Overall the entire trip was a very humbling and emotional experience.  The award will forever serve as a constant reminder to never be complacent and strive for more.  I am so glad we decided to make the effort to journey over and experience BTME in person, and I promised everyone we will return some day.  It's good to be home, however I have one more business trip before the growing season returns.  I am headed to Orlando, Florida next week for this year's Golf Industry Show.  For those of you following on Twitter I will be sure to share some of the experience with you, and when I get back I look forward to seeing you out on the course.


See you on the course,

Matthew Wharton, CGCS, MG

Friday, January 6, 2017

Winter Storm Warning!

Hello and welcome to "The Greenkeeper"!  Today is Friday, January 6th and I would like to wish everyone a Happy New Year!  The National Weather Service has issued a Winter Storm Warning for the Charlotte area and I thought I would take this opportunity to give each of you an idea how the golf course may be impacted over the days ahead.  Obviously public safety is far greater than when golf will be played at Carolina again, so hopefully I can help make things more clear for those that haven't been paying close attention till now.

The winter weather event is expected to start later today as rain then change over to snow and continue through the overnight hours potentially lasting till midday tomorrow.  Based on the information I have been watching this is what I call a plowable snow event, meaning totals could reach four or more inches.  Last night WCNC Chief Meteorologist Brad Panovich shared the graphic below that details both the timing and impacts this winter storm may have.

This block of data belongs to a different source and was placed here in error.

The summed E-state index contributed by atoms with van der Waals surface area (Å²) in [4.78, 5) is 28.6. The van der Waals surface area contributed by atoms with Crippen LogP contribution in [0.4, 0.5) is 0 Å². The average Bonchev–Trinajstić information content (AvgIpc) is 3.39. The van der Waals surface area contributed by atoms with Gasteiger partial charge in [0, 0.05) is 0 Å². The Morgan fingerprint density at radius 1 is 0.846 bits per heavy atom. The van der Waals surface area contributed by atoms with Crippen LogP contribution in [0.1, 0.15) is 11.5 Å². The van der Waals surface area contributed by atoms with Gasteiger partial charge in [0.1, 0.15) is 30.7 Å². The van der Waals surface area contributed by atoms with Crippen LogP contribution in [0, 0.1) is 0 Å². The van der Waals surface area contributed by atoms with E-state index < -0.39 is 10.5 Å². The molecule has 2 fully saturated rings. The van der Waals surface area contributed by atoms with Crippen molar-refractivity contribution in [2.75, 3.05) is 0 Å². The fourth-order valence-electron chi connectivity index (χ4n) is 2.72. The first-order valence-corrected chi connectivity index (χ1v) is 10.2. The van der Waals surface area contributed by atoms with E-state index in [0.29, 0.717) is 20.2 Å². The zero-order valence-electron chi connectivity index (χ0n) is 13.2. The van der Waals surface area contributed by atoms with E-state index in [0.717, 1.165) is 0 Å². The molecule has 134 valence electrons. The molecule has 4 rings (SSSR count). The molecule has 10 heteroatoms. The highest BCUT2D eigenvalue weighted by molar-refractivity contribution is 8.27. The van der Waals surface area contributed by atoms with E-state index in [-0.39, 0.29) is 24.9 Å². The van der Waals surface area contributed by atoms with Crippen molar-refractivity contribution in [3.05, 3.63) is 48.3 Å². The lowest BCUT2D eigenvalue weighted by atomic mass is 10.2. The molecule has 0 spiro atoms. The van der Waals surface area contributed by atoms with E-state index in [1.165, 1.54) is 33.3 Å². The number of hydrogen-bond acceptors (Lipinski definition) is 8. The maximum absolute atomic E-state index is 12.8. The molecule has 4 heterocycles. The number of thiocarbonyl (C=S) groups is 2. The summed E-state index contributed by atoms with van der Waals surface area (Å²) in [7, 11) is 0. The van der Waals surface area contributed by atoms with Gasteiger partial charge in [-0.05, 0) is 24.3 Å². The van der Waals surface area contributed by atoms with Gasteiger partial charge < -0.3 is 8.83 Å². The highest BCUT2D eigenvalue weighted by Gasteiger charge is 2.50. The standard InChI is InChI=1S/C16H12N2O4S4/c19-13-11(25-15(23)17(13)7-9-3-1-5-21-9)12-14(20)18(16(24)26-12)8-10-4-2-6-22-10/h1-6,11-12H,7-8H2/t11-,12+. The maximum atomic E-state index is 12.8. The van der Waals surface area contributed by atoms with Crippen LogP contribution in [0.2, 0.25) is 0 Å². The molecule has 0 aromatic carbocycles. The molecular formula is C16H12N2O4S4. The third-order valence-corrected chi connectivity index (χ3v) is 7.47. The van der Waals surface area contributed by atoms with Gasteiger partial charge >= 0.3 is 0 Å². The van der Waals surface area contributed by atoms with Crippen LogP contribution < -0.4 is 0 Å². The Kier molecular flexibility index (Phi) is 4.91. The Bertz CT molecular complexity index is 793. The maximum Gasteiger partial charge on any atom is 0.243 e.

I think it's a blessing in disguise this winter weather is arriving overnight tonight into tomorrow morning.  This should make life much easier for those hard working individuals clearing public roads. Now, a snow storm of this magnitude will completely cover the entire course making it unplayable, thus you can expect the golf course will be closed for play tomorrow.  But that is only the tip of the iceberg.  If we take a closer look at the full 7-day forecast below you will see something frigid this way comes.


The cold arctic air moving into our region behind this system is bitterly cold.  We are talking single digit temperatures and when the Mercury falls that far BELOW freezing it means this white stuff is going to persist.  I think there is a strong probability the golf course could remain closed due to lingering snow cover until the middle or latter half of next week, especially if we receive as much snow as forecast.

There is some good news.  The snow will insulate and help shield and protect the turf underneath from the frigid temperatures.  Therefore I do not anticipate any winter related injury or damage to the turf directly resulting from this winter weather event.  However, damage may occur if folks attempting to transform the golf course into a sled run do not use good judgment. 

Whenever you trek through virgin snow it becomes compacted and can quickly turn to ice.  Ice takes much longer to melt than loose, airy snow so if venturing onto the course it is imperative to make sure no one in your group walks across the putting surfaces (Keep Off The Greens).